Colorado man was selling fentanyl disguised as oxycodone


DENVER (KDVR) – A Colorado man will face federal prison sentence for distributing thousands of counterfeit oxycodone pills containing fentanyl.

Victor Manual Ortega-Ochoa, 47, was sentenced to 41 months of federal prison and two years of supervised release. He pleaded guilty of possession with intent to distribute fentanyl and possession of a firearm by a prohibited person.

“The tens of thousands of counterfeit oxycodone pills currently pouring into our state often contain fentanyl,” said Matt Kirsch, acting US attorney for the county of Colorado, in a press release. “We will continue to aggressively prosecute the people who hand out these pills, which often lead to fatal overdoses.”

Posters comparing lethal amounts of heroin, fentanyl, and carfentanil are seen during a press conference on the dangers of fentanyl at DEA headquarters in Arlington, Va., Tuesday, June 6, 2017. (AP Photo / Jacquelyn Martin)

Oxycodone and fentanyl are both opioids, but fentanyl is strong – 100 times stronger than morphine, according to DEA. Fentanyl is often mixed with drugs sold as powders and nasal sprays to make them more effective, and they are increasingly being pressed into pills that look like legitimate prescription pills.

The plea agreement in the case includes details of a counterfeit pill in Colorado.

Investigations begin on the western slope

The counterfeit pills looked like 30 mg oxycodone tablets, were light blue-green in color and had an “M” – for the manufacturer Mallinckrodt, Inc. – on one side and a “30” on the other side. Investigators tested the pills and found that they contained a mixture of fentanyl and paracetamol.

Ortega-Ochoa distributed the pills from at least February 2019 to June 10, 2020 when he was arrested.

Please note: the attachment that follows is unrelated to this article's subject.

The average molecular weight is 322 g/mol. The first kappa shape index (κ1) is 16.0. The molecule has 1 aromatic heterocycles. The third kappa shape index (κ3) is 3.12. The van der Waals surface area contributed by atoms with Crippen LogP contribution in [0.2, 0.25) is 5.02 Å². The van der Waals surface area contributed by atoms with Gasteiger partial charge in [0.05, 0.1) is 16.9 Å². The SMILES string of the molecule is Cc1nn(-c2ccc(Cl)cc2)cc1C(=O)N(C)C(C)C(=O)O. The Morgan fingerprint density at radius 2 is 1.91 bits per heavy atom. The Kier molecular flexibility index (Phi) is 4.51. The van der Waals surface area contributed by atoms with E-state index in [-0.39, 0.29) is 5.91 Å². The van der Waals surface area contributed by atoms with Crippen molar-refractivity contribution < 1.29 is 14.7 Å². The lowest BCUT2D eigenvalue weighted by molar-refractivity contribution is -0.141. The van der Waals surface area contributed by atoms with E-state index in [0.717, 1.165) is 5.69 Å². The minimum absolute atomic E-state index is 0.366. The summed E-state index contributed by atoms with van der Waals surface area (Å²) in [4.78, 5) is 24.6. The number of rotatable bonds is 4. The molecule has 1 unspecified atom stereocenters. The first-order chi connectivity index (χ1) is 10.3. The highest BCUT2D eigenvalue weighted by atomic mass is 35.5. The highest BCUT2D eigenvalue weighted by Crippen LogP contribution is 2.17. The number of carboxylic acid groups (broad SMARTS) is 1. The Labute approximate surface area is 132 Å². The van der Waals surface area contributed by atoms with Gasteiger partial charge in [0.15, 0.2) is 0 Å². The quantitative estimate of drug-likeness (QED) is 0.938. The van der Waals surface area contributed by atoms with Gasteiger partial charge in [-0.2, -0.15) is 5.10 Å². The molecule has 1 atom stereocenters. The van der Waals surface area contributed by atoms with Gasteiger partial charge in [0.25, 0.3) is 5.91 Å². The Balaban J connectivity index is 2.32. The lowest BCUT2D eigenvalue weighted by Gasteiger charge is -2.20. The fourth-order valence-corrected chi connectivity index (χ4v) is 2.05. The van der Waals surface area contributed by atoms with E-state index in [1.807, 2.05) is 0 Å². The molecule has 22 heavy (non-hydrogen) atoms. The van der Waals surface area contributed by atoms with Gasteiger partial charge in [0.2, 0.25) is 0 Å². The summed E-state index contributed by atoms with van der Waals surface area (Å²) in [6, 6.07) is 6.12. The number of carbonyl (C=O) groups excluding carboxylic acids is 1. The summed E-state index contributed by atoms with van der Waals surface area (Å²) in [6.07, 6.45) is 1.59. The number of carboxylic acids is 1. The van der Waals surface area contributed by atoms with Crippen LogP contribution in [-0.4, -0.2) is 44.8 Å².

The investigation began in January 2018 when the Drug Enforcement Administration began investigating the distribution of counterfeit pills in the Western Slope. Through a confidential source, the DEA began buying counterfeit pills from a source in Mexico that it would soon link to a source in Denver – later identified as Ortega-Ochoa.

Ortega-Ochoa conspired with others to distribute the counterfeit pills and personally distributed 3,000 of them in covert DEA purchases. During these purchases, he also quoted prices for pounds of methamphetamine and a kilogram of cocaine.

When Ortega-Ochoa was arrested on June 10, 2020, investigators found weapons in his home. Ortega-Ochoa lived illegally in the USA after the deportation and was therefore not allowed to own any weapons.

Read the full settlement agreement here.

Christine M. Arguello, US District Court judge, sentenced him on November 2.

The case was followed up by US Assistant Attorney Jeremy Chaffin and is being investigated by the DEA IRS crime investigation.

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